|Special Rapporteurs leap on the bandwagon|
|Tuesday, 12 May 2009|
The Peace Secretariat is not entirely surprised by a recent statement of several United Nations Special Rapporteurs, which is of a piece with a recent campaign to rouse emotions about and against Sri Lanka. It is however disappointed that the Rapporteurs have not stopped to think that such statements may deprive Sri Lanka of the peace it has long sought, and which now seems so near.
In particular the dramas that are now going on in the offices and drawing rooms of Geneva will send a message to the Tigers that they do not need to surrender. Though they were long ago asked to do this by the Co-Chairs assisting Sri Lanka in the Peace Process, the recent refusal to request this, when prompted to do so by the BBC, of one of those politicians purportedly concerned about the Sri Lankan people has made clear that different agendas may now be involved.
Though Special Rapporteurs obviously have an obligation to respond to concerns brought to them, this is generally done through cooperation with member states of the United Nations. Sri Lanka has always cooperated when problems are brought to its attention, and recently has striven to respond promptly to any questions. It has also sought meetings with Rapporteurs who have seemed especially concerned, and the fruits of its cooperation can be seen in current programmes conducted in collaboration with the Office of the High Commissioner as well as with the displaced, though there was intransigence about this earlier on the part of the UN.
It is true that Sri Lanka has not as yet responded to letters of 29th and 30th April. As Secretary to the Ministry of Disaster Management and Human Rights I had intended to do so last weekend, but had to travel to the camps, where indeed those who were working round the clock asked if we could provide someone able to communicate in English the work that is going on as well as the problems that are faced. Sadly such a person is not easy to find, since those with sufficient command of English to satisfy interlocutors at Special Rapporteur level will not generally work for the Government, and very rarely in the affected areas. That is why, as representatives of what is termed the international community put it, Sri Lanka is losing the propaganda war.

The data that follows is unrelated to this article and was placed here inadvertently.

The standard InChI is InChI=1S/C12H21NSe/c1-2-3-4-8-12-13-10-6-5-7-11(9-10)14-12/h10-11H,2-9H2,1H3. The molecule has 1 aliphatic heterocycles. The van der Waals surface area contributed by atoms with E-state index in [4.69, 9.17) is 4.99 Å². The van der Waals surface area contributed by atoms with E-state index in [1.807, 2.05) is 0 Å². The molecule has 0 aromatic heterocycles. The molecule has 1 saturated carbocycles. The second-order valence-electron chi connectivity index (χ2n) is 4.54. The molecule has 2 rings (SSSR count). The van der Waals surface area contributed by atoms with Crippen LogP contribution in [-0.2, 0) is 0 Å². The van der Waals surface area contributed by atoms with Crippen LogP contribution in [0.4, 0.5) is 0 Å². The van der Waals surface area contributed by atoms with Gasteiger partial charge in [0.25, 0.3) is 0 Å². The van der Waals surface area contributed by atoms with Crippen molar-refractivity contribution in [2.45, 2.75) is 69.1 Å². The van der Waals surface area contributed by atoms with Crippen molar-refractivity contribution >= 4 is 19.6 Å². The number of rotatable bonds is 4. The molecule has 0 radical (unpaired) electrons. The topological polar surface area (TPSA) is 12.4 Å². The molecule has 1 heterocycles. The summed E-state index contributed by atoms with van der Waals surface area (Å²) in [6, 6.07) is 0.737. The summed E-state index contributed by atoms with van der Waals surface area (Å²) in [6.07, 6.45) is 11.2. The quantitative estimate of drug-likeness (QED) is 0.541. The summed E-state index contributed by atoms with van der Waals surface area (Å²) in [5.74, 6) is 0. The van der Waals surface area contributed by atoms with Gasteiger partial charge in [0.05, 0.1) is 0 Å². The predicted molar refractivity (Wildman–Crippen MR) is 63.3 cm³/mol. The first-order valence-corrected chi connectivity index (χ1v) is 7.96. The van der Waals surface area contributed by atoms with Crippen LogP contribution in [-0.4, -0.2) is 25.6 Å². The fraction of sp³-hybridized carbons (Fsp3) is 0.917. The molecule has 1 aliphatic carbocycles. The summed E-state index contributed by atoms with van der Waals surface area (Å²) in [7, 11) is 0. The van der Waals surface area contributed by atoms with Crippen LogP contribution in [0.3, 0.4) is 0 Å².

However, as His Excellency the President put it, this is a propaganda war being fought abroad, whereas his responsibility is to his people, and his concern is to serve their needs as best possible. That he is doing this to the satisfaction of the country at large is clear. What is sad is that this international community is losing the battle for the hearts and minds of our people, and it does not seem to care. And they should not think that this refers only to one section of the population, such feelings are shared also by representatives of minorities amongst politicians and civil society workers who are concerned with the plight of their fellows abused for so long by the LTTE, without a word of criticism about actual incidents of abuse by those who cannot even now categorically call upon the LTTE to surrender, so that the rest of our suffering fellow citizens can be freed.